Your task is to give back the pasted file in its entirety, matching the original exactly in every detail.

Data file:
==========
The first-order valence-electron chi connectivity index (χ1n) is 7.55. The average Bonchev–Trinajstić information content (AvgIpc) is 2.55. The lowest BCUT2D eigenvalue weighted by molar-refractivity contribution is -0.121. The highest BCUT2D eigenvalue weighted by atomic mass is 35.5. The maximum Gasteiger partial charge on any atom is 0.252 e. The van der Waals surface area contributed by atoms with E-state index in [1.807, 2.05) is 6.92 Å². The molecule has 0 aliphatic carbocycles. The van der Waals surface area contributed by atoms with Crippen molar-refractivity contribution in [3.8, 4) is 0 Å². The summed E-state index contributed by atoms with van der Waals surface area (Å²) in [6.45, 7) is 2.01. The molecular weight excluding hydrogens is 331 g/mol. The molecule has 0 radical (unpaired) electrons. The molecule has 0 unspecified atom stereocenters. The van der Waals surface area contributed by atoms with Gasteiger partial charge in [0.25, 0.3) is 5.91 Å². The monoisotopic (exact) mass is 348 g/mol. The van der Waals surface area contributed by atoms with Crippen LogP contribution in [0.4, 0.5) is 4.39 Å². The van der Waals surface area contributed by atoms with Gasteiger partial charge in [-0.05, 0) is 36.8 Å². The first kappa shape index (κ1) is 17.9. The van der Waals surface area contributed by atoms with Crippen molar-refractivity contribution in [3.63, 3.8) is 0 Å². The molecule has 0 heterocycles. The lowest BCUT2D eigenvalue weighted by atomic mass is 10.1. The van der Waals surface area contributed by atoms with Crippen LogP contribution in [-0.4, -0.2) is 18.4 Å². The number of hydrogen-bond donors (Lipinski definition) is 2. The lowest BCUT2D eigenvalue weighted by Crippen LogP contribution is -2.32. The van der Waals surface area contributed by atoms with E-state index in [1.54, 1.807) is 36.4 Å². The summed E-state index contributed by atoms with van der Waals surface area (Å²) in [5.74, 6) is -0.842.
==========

The first-order valence-electron chi connectivity index (χ1n) is 7.55. The average Bonchev–Trinajstić information content (AvgIpc) is 2.55. The lowest BCUT2D eigenvalue weighted by molar-refractivity contribution is -0.121. The highest BCUT2D eigenvalue weighted by atomic mass is 35.5. The maximum Gasteiger partial charge on any atom is 0.252 e. The van der Waals surface area contributed by atoms with E-state index in [1.807, 2.05) is 6.92 Å². The molecule has 0 aliphatic carbocycles. The van der Waals surface area contributed by atoms with Crippen molar-refractivity contribution in [3.8, 4) is 0 Å². The summed E-state index contributed by atoms with van der Waals surface area (Å²) in [6.45, 7) is 2.01. The molecular weight excluding hydrogens is 331 g/mol. The molecule has 0 radical (unpaired) electrons. The molecule has 0 unspecified atom stereocenters. The van der Waals surface area contributed by atoms with Gasteiger partial charge in [0.25, 0.3) is 5.91 Å². The monoisotopic (exact) mass is 348 g/mol. The van der Waals surface area contributed by atoms with Crippen LogP contribution in [0.4, 0.5) is 4.39 Å². The van der Waals surface area contributed by atoms with Gasteiger partial charge in [-0.05, 0) is 36.8 Å². The first kappa shape index (κ1) is 17.9. The van der Waals surface area contributed by atoms with Crippen molar-refractivity contribution in [3.63, 3.8) is 0 Å². The molecule has 0 heterocycles. The lowest BCUT2D eigenvalue weighted by atomic mass is 10.1. The van der Waals surface area contributed by atoms with Crippen LogP contribution in [-0.4, -0.2) is 18.4 Å². The number of hydrogen-bond donors (Lipinski definition) is 2. The lowest BCUT2D eigenvalue weighted by Crippen LogP contribution is -2.32. The van der Waals surface area contributed by atoms with E-state index in [1.54, 1.807) is 36.4 Å². The summed E-state index contributed by atoms with van der Waals surface area (Å²) in [5.74, 6) is -0.842.